The iPhone 13 Pro is available today, and it comes with two super cool features filmmakers should take note of. The first one, ProRes video, actually isn't available as of the release and should be coming sometime this fall, so we can't talk in detail about it yet. It should be good; bigger files, yes, but more flexibility in post.

But the other key feature, Cinematic Mode, is here, and we got hands-on time with a unit as early as we could so we could report back on how it operates.

Cinematic Mode

First off, what is Cinematic Mode? It is a mode that creates an artificially smaller depth-of-field effect for your videos and allows you to rack focus between subjects.

Generally, smartphone video, especially in a bright light environment like a day exterior scene, has a massive depth of field because of its smaller sensor size. This means that everything is in focus, robbing you of the cinematic ability to use focus to drive attention.

Cinematic Mode takes advantage of not just the powerful processor in the iPhone 13 Pro, but also the LiDAR sensor that can tell how far objects are from the camera. This is the same tool that allows for "portrait mode" in stills photos, only here used in motion. Unlike the "artificial blur" something like Zoom uses to create depth of field, which keeps you sharp but blurs everything else equally, Cinematic Mode is more sophisticated. It can tell how far away something is, and it can use that depth information to apply more blur to objects further away, creating a more realistic sense of depth of field. 


Apple modeled the effect on cinematic imagery in films and on the behavior of real-world lenses, and in all the test footage released by the company, it shows. Apple is also using some pretty sophisticated technology to analyze the content of a shot and know where you want to focus before you do.

If a character turns from the camera, Cinematic Mode should rack focus to what they are looking at. If someone is about to walk into frame, the LiDAR (which has a wider field of view) should sense that and rack before they get there the way a pro first AC would.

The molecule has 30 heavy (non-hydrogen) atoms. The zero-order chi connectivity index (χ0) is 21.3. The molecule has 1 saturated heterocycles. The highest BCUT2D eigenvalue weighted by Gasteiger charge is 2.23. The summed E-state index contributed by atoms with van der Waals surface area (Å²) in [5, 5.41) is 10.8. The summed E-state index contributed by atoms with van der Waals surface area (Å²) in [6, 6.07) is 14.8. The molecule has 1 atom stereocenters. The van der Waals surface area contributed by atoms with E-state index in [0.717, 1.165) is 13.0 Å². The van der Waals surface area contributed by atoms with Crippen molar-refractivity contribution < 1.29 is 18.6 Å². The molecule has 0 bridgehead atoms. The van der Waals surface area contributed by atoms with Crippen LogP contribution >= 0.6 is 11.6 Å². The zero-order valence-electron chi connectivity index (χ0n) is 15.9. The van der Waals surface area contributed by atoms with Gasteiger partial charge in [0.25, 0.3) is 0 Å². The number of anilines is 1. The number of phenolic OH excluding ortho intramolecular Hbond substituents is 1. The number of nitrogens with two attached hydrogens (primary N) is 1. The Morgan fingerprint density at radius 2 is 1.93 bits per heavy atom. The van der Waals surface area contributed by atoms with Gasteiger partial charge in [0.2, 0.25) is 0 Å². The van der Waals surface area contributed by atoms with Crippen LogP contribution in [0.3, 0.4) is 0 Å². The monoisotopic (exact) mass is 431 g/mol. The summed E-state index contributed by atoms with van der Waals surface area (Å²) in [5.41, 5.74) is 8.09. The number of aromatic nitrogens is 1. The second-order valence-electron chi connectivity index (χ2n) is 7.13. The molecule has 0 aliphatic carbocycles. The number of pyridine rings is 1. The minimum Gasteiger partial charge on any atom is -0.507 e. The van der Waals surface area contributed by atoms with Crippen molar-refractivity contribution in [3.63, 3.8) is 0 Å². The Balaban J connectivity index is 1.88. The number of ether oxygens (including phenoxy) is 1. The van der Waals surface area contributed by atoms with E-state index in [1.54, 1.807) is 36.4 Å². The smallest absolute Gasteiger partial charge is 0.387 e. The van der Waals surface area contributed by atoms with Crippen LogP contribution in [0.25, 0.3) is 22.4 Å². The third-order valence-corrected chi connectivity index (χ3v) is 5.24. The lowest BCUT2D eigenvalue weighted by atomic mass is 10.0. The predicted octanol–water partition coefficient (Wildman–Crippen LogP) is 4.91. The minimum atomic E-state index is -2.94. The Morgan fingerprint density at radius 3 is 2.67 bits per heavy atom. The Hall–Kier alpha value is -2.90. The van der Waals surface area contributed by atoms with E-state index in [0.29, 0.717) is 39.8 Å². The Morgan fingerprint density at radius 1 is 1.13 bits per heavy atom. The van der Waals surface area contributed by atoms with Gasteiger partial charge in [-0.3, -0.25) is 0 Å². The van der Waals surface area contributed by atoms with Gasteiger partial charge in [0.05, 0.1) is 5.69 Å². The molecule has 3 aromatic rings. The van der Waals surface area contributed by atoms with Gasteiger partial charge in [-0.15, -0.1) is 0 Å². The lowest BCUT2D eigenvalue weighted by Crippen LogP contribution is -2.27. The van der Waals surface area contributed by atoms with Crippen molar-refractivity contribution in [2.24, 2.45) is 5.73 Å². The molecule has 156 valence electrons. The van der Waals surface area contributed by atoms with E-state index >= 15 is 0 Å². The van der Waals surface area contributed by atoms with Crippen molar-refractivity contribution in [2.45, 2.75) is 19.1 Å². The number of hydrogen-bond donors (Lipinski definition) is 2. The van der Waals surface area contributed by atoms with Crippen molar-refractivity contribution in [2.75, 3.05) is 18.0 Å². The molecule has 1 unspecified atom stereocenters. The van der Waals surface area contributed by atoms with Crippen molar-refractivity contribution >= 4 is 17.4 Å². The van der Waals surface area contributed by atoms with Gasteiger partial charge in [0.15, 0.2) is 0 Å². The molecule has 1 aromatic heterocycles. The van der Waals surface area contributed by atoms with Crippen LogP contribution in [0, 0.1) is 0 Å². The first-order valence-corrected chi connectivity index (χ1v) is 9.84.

Does It Work?

So, here's the thing: for the right kinds of shots, it's kind of amazing.

You stack up some actors and have them look at each other, and it will magically rack back and forth between them depending on who is looking where. You set up a street shot and it'll rack between characters, and if you settle on one, it'll settle on them. It feels a bit like working with the amazing autofocus on the Sony a7S III, but in at least one way, slightly better.

There are of course flaws. 

There were definitely shots where we thought it would effortlessly rack, and it didn't. Maybe it was something about where folks were in the frame. It didn't seem to catch folks if they were too close to the edge. But if we tried it again, or repositioned it slightly, it mostly just worked.  It felt very much like the kind of thing you'd quickly learn how to do to properly frame a shot to take advantage of the focus features.

And really this is no different from the countless times on a real set you ask an actor to walk in a banana to stay in frame or turn slightly to catch a light. It felt well within reason for a tool that is so surprisingly powerful. We're always learning to work with the limitations of various tools, and if there are slightly framing and blocking tricks you are going to need to use this properly, it won't take long to master them.

The major limitation right now is when someone is looking at something other than a person. We couldn't consistently get it to rack to a building in the background or to a dog. For narrative work, this isn't that big a deal, since largely you have people looking at each other in frame. But for travel videos, this will be frustrating. If you use Cinematic Mode for a selfie, and you want it to rack to the mountain or temple behind you when you look, it doesn't. We suspect that there is something that will improve with time, and maybe even a "travel" or "monument" mode.

The "racking to someone walking in" works surprisingly well. This is one of those things where the technology is put to its best use. By having LiDAR that looks around the image, it can tell someone is about to walk in and rack to them before they walk in. It's the kind of thing a pro AC is doing all the time, but seeing it on a phone is frankly a pleasant surprise.